Already, the department has received 27 nuisance bear complaints this spring, with the majority coming from the Kennebunk/Arundel area as well as the greater Bangor area. Annually, the Department handles approximately 500 nuisance bear complaints, with May, June, and July being the busiest months for complaints.

“Maine has a growing bear population and bears are becoming more common in central and southern Maine, increasing the potential for conflicts,” said Vashon. “We want to remind people to remove attractants so they don’t create a potentially dangerous interaction with a bear.”

Black bears emerge hungry from their dens after losing between 15-40% of their weight during winter and they immediately start looking for food. Bears will often turn to suburban attractants such as bird feeders, pet food, and unsecured garbage bins when natural foods are not available.

Bears that live near people often rely on foods inadvertently provided by people, such as highly nutritional sunflower seeds being fed to birds. Birdseed and other attractants should be removed to prevent attracting or creating nuisance bears.

In order to keep your home less attractive to bears, please:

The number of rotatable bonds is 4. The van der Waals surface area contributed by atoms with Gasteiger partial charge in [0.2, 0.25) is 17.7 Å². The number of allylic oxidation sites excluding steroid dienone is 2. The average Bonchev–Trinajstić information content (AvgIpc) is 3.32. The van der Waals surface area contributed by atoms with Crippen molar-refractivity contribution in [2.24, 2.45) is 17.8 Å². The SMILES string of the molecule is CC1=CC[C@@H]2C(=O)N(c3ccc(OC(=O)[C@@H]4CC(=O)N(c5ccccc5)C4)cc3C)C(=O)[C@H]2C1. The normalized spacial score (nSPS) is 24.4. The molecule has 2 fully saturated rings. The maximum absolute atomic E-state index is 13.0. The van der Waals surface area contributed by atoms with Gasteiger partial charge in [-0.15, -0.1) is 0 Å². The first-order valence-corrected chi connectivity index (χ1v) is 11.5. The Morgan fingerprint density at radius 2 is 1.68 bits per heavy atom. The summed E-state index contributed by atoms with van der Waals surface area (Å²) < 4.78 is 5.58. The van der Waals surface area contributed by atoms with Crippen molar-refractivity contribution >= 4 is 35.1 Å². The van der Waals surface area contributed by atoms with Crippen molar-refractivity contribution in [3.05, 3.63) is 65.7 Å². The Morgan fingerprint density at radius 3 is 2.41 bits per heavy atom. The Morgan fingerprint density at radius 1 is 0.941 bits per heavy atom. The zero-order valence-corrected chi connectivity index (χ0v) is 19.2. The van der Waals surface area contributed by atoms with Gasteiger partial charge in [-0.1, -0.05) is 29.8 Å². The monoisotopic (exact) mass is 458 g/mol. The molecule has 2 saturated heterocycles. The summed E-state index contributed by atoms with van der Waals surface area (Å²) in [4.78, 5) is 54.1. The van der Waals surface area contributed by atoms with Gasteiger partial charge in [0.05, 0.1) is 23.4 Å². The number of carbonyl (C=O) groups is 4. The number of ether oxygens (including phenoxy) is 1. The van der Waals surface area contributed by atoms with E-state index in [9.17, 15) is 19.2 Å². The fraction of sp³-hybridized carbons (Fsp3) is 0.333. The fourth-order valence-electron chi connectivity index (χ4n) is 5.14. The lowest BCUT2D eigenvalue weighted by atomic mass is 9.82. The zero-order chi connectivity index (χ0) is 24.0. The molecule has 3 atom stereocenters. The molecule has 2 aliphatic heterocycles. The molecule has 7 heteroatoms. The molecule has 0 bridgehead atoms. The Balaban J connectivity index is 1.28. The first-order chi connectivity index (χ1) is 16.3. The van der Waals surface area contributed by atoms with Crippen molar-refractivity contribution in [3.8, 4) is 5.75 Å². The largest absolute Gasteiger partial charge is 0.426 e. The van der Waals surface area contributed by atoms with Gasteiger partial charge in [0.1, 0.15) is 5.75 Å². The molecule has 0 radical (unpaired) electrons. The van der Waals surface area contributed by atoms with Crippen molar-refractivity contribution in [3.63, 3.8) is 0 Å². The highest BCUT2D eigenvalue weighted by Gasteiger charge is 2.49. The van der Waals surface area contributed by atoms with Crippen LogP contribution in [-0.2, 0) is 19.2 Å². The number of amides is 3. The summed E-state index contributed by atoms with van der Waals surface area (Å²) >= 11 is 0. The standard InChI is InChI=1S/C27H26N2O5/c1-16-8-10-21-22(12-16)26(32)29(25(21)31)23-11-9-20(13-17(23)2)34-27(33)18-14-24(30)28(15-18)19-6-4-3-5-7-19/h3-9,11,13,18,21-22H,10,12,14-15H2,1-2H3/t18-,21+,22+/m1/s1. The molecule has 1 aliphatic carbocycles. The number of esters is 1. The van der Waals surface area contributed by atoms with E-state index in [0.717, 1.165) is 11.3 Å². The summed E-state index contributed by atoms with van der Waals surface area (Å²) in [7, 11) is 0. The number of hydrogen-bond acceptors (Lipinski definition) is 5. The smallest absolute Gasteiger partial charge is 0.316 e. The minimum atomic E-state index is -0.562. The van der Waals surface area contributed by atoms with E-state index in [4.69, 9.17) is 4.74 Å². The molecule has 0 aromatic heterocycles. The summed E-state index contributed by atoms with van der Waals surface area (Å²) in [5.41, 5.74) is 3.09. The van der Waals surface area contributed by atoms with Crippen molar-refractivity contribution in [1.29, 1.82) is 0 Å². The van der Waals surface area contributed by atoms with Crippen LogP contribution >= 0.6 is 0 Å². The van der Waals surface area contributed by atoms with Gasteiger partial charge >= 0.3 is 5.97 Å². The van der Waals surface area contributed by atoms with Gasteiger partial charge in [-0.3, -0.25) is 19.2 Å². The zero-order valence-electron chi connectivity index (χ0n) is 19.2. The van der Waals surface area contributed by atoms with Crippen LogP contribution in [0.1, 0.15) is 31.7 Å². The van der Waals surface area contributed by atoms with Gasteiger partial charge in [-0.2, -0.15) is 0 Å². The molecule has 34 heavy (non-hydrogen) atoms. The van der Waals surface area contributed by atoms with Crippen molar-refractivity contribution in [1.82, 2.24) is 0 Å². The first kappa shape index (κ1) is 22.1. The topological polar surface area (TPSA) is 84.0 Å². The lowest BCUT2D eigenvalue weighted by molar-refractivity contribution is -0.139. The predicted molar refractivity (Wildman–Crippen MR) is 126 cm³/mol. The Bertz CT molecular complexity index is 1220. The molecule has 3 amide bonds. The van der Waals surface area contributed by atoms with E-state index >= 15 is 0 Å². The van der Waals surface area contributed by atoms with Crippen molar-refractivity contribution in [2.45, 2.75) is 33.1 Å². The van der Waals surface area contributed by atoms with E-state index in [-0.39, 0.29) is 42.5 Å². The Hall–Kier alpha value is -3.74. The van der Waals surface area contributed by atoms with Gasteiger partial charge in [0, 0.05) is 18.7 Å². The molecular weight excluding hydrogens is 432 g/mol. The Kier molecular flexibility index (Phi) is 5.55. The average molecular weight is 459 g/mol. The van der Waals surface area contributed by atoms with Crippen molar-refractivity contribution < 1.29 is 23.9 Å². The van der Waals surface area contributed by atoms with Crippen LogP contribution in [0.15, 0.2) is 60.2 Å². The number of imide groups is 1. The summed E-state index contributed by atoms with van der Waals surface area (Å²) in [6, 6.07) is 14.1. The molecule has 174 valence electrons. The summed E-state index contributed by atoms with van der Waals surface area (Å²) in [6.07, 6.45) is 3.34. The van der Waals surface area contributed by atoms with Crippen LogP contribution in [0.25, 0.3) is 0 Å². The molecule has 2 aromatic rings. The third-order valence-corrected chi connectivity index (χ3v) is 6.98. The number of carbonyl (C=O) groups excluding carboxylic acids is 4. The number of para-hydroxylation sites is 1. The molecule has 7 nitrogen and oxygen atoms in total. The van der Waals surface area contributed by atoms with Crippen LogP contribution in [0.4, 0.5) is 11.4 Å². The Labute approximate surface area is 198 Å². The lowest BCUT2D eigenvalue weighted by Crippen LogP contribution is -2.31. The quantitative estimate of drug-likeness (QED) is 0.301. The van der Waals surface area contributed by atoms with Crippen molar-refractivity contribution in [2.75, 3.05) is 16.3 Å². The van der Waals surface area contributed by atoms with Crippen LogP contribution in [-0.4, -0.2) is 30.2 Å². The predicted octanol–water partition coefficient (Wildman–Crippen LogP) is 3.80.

Take down bird feeders, rake up and dispose of bird seed on the ground, and store remaining bird seed indoors.
Keep garbage cans inside until the morning of trash pickup
Keep your barbecue grill clean by burning off any food residue, disposing of wrappers and cleaning the grilling area after use. If possible, store grills inside when not in use.
Store pet and livestock food inside, and cleanup any uneaten food.
Keep small livestock behind a fence or in a secure building, especially at night.
Keep dumpster lids closed and locked.
Keep outbuilding and garage doors closed.

New England Outdoor Writers Association 2018 Awards

Best Article – Magazine

1st – Todd Corayer - Allagash Wilderness
2nd – Gabe Gries - Jigging Spoons
3rd – Angelo Peluso - The Alligator Blues

Best Column – Magazine

1st – Nelson Sigelman - The Answer to Your Deer Problem
2nd – Paul Fuller - Understanding Bird Scent – Part I
3rd – Angelo Peluso - The Last Rainbow

Best Opinion – Magazine

1st – Dennis Jensen - Why I hunt

Best Humor – Magazine

1st – John D. Silva - Natural Selection

Best Article – Newspaper

1st – Angelo Peluso - A Dose of Wilderness Wisdom
2nd – Dennis Jensen - ‘Old Boys Club’ Goes Down in Defeat
3rd – Dennis Jensen - Mountains, Wildlife Took Precedence Over 60 Windmills

Best Column – Newspaper

1st – Dennis Jensen - Happy Deer Year
2nd - Marc Folco - An Alaskan Adventure, Just for the Halibut
3rd – Todd Corayer - A Block Island Dispatch from the Cold of December

Best Opinion – Newspaper

1st – Marc Folco - The Only Thing We Have to Fear – Is Not Snakes
2nd – Gary Moore - Fish & Wildlife Releases Names of Moose Permit Winners
3rd – Gary Moore - Bears Nearly Killed Because Humans Wouldn’t Listen

Best Humor – Newspaper

1st – Marc Folco - Think You Can Out-run a Bear?
2nd – Dennis Jensen - Camp Swampy Catalog: New Products for Winter
3rd - Todd Corayer – Trailer Trash Spoiler Alert: Nothing Happened at the DMV